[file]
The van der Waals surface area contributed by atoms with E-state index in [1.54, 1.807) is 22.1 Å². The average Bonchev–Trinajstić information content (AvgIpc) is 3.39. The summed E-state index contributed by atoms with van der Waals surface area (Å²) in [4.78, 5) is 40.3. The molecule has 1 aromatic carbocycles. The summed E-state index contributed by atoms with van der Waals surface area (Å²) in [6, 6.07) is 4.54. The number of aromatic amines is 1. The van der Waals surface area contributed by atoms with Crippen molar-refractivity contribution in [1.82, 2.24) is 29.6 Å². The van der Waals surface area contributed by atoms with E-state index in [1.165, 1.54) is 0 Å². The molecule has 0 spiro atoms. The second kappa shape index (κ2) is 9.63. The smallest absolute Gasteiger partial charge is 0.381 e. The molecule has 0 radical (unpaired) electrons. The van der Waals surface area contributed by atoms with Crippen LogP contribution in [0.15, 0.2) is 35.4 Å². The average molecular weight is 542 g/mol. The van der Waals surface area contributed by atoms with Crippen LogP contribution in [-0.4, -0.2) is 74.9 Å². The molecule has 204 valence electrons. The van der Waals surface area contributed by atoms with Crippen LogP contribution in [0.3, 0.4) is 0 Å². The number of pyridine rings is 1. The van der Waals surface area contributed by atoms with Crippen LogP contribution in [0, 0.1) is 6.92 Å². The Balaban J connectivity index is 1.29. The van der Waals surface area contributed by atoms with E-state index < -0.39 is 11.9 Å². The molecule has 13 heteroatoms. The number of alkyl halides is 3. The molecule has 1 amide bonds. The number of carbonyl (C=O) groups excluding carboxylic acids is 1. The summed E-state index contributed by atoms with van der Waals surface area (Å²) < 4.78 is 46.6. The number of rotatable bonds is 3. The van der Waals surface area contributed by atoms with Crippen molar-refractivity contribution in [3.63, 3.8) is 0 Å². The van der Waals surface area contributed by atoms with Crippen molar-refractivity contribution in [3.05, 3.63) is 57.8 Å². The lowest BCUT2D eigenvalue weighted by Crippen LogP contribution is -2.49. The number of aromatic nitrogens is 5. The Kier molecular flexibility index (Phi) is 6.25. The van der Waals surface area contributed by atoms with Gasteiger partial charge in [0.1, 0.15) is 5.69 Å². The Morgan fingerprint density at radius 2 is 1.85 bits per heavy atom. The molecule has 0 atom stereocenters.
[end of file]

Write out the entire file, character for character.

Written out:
The van der Waals surface area contributed by atoms with E-state index in [1.54, 1.807) is 22.1 Å². The average Bonchev–Trinajstić information content (AvgIpc) is 3.39. The summed E-state index contributed by atoms with van der Waals surface area (Å²) in [4.78, 5) is 40.3. The molecule has 1 aromatic carbocycles. The summed E-state index contributed by atoms with van der Waals surface area (Å²) in [6, 6.07) is 4.54. The number of aromatic amines is 1. The van der Waals surface area contributed by atoms with Crippen molar-refractivity contribution in [1.82, 2.24) is 29.6 Å². The van der Waals surface area contributed by atoms with E-state index in [1.165, 1.54) is 0 Å². The molecule has 0 spiro atoms. The second kappa shape index (κ2) is 9.63. The smallest absolute Gasteiger partial charge is 0.381 e. The molecule has 0 radical (unpaired) electrons. The van der Waals surface area contributed by atoms with Crippen LogP contribution in [0.15, 0.2) is 35.4 Å². The average molecular weight is 542 g/mol. The van der Waals surface area contributed by atoms with Crippen LogP contribution in [-0.4, -0.2) is 74.9 Å². The molecule has 204 valence electrons. The van der Waals surface area contributed by atoms with Crippen LogP contribution in [0.3, 0.4) is 0 Å². The number of pyridine rings is 1. The van der Waals surface area contributed by atoms with Crippen LogP contribution in [0, 0.1) is 6.92 Å². The Balaban J connectivity index is 1.29. The van der Waals surface area contributed by atoms with E-state index < -0.39 is 11.9 Å². The molecule has 13 heteroatoms. The number of alkyl halides is 3. The molecule has 1 amide bonds. The number of carbonyl (C=O) groups excluding carboxylic acids is 1. The summed E-state index contributed by atoms with van der Waals surface area (Å²) < 4.78 is 46.6. The number of rotatable bonds is 3. The van der Waals surface area contributed by atoms with Crippen molar-refractivity contribution in [3.63, 3.8) is 0 Å². The van der Waals surface area contributed by atoms with Crippen molar-refractivity contribution in [3.05, 3.63) is 57.8 Å². The lowest BCUT2D eigenvalue weighted by Crippen LogP contribution is -2.49. The number of aromatic nitrogens is 5. The Kier molecular flexibility index (Phi) is 6.25. The van der Waals surface area contributed by atoms with Gasteiger partial charge in [0.1, 0.15) is 5.69 Å². The Morgan fingerprint density at radius 2 is 1.85 bits per heavy atom. The molecule has 0 atom stereocenters.